7-Imp’s 7 Kicks #378: Featuring Laurie Keller

h1 April 19th, 2014    by jules

Happy Easter and Passover to one and all. You’d think I’d have bunnies for you today, given the Easter holiday anyway, but nope. I’ve got doughnuts. Lots of doughnuts.

Back at the beginning of the month, I chatted with author-illustrator Laurie Keller over at Kirkus about her new chapter book series about Arnie the Doughnut. The first two books in the series are Bowling Alley Bandit, published last year, and Invasion of the Ufonuts, released in February of this year. These are published by Christy Ottaviano Books/Henry Holt and were inspired by Laurie’s beloved 2003 picture book, Arnie the Doughnut. We talked (here) about writing funny books for children, slapstick humor, schools visits, and Monty Python and the Holy Grail.

Today, I follow up with some treats from Laurie. She shares some sketches and, well … she pretty much shows us how she does what she does. And I really appreciate her sharing. It’s fun stuff, and it’s neat to get an inside look at it all.

Without further ado, here’s Laurie …

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What I’m Up to at Kirkus This Week

h1 April 18th, 2014    by jules

This morning over at Kirkus, I take a look at Maira Kalman and Daniel Handler’s Girls Standing on Lawns, to be published by the Museum of Modern Art in early May. It made me want to find my own family photos of girls or women standing on lawns, which are in that piece over at Kirkus. Pictured above is my maternal grandmother.

That column is here today.

* * *

Pictured above is Dr. Alan Rabinowitz. I chatted with him at Kirkus yesterday about his picture book, A Boy and a Jaguar (Houghton Mifflin), illustrated by Catia Chen and also set to be released in early May. “This story,” Rabinowitz tells me, “is not just about a stuttering boy who studied jaguars, but about all children who feel sad, abused, or misunderstood by the world at large ….” It’s a remarkable story. That Q&A is here.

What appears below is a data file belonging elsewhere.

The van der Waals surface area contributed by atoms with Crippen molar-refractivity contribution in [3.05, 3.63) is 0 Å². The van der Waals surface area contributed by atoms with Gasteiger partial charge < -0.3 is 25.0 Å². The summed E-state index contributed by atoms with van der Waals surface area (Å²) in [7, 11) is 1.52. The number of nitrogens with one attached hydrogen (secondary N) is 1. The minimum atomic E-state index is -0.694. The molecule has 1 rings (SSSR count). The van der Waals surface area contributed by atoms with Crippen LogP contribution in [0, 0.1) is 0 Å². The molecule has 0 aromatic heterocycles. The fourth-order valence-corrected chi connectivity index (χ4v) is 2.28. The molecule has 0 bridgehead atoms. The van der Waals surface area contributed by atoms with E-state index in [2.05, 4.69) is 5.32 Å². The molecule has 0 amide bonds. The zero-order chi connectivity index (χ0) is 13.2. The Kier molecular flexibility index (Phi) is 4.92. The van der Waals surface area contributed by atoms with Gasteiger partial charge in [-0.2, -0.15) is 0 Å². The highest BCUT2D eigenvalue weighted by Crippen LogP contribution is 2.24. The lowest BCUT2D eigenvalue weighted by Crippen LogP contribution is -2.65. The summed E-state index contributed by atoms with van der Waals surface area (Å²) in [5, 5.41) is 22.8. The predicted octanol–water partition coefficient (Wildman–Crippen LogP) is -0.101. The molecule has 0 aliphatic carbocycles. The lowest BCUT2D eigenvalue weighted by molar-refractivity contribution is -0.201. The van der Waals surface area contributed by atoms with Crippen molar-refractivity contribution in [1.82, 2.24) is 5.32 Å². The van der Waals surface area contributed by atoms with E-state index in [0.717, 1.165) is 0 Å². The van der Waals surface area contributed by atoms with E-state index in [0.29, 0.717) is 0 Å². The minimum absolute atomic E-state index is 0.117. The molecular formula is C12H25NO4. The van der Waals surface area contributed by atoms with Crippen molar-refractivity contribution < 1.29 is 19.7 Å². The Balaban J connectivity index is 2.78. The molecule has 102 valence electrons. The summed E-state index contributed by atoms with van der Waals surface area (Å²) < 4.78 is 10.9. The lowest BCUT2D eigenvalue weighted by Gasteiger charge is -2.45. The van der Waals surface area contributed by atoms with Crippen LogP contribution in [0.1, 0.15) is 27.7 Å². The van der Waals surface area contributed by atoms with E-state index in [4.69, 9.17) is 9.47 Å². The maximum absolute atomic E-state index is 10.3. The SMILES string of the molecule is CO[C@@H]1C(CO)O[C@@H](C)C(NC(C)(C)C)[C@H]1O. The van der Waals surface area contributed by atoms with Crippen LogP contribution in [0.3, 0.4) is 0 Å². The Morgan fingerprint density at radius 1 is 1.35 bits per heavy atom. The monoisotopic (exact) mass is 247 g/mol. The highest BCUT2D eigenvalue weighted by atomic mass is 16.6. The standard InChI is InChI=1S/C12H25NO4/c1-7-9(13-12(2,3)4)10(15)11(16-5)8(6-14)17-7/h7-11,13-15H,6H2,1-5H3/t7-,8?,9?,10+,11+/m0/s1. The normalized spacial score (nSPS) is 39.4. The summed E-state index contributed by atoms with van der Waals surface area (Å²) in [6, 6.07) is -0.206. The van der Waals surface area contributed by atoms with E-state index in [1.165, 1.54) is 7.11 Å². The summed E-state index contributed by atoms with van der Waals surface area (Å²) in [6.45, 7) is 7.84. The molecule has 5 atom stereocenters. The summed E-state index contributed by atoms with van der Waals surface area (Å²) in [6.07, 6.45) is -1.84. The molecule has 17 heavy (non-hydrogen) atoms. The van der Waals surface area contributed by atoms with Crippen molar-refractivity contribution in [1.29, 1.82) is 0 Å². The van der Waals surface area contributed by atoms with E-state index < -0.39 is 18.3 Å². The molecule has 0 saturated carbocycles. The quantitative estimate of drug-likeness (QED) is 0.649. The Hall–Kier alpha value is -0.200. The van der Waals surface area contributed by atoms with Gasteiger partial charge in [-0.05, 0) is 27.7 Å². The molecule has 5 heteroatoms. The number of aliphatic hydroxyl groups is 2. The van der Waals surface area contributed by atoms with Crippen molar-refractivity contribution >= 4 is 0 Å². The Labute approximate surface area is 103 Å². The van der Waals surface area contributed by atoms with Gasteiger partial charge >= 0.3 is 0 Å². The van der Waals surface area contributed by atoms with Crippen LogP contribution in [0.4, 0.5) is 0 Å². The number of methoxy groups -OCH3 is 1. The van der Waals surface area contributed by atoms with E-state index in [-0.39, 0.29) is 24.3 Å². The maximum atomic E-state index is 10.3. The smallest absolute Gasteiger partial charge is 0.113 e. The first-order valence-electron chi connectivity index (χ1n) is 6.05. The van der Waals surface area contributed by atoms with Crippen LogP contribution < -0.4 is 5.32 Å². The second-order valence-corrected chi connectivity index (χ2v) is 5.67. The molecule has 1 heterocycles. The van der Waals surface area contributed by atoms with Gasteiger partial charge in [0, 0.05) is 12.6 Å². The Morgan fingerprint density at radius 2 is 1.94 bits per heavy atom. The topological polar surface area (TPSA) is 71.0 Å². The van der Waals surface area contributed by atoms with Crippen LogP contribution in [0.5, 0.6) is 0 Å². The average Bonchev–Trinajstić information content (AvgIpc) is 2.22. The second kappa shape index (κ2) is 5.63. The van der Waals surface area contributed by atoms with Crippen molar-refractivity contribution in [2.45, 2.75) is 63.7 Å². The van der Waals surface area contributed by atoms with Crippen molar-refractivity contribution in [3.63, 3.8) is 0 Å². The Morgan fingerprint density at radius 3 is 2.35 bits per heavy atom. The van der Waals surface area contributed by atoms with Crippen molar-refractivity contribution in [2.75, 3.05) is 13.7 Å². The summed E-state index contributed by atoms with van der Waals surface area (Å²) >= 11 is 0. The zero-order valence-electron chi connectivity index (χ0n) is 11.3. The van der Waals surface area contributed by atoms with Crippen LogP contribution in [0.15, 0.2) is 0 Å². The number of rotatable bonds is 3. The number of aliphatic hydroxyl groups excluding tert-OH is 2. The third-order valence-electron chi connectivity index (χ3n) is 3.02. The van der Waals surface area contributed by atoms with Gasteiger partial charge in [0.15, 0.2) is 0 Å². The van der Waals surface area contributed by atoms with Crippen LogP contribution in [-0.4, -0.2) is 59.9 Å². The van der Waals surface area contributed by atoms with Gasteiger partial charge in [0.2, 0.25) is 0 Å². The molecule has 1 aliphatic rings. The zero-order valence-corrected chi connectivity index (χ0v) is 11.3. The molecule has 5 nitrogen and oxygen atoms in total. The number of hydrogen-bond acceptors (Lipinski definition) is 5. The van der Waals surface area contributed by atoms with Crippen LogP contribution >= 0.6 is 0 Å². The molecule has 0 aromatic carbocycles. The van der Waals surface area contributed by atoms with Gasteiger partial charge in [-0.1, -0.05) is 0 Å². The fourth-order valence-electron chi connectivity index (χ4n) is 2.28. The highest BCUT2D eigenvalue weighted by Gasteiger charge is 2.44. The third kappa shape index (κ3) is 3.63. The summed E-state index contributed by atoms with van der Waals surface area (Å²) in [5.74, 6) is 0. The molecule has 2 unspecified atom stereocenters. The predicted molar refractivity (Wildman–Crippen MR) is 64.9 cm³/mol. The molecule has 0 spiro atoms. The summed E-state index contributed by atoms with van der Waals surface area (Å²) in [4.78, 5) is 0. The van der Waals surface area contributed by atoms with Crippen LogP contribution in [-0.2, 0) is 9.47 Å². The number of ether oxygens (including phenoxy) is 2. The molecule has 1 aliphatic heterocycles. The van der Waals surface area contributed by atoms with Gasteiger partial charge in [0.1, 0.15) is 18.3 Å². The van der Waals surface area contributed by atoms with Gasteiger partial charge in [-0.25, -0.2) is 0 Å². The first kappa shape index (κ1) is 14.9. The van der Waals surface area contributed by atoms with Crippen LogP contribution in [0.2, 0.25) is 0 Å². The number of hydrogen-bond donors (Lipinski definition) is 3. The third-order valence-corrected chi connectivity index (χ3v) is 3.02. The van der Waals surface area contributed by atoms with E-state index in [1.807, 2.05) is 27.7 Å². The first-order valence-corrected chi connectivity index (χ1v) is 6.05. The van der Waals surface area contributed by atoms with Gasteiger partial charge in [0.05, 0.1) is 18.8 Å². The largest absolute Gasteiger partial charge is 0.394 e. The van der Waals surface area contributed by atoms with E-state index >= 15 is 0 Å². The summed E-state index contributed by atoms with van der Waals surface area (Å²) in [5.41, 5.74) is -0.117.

Until Sunday …

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Photo of Alan Raboniwitz by Steve Winter and used with permission.

A Handful of Illustrations Before Breakfast:
Featuring Renato Alarcão, K.G. Campbell,
Emily Gravett, and Steve Jenkins

h1 April 17th, 2014    by jules



 
Last week at Kirkus, I wrote about a handful of new picture books I like. All the talk talk talk is over here in that column, if you missed it last week.

Today, I want to share some art from each book. And, in the case of Emily Gravett, I’ve got a couple of early sketches, too. Above is a thumbnail from one of her sketchbooks. The rest is below.

Enjoy the art.

(Note: The illustrations from Mama Built a Little Nest are sans text. The colors in those also appear here on the screen a bit brighter than they do in the book.)

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Seven Questions Over Breakfast with Julie Fortenberry

h1 April 15th, 2014    by jules


 
Illustrator Julie Fortenberry is visiting 7-Imp today, and as you can see above, she brought her breakfast along — Cheerios with blueberries and coffee with milk. It looks just right to me (and healthy to boot), and I’m ready to chat with her over coffee.

I should say that Julie, who started her career as an abstract painter, is an author-illustrator, actually. Earlier this month, she saw her writing debut, though previously she’s illustrated others’ books. You can read more below about The Artist and the King, her author-illustrator debut and what Kirkus calls in their review “a nod to art’s twin powers of subversion and of transformation.” It was published by Alazar Press (whom we have to thank for re-printing Ashley Bryan’s compilations of Black American spirituals, but Julie talks about that below too).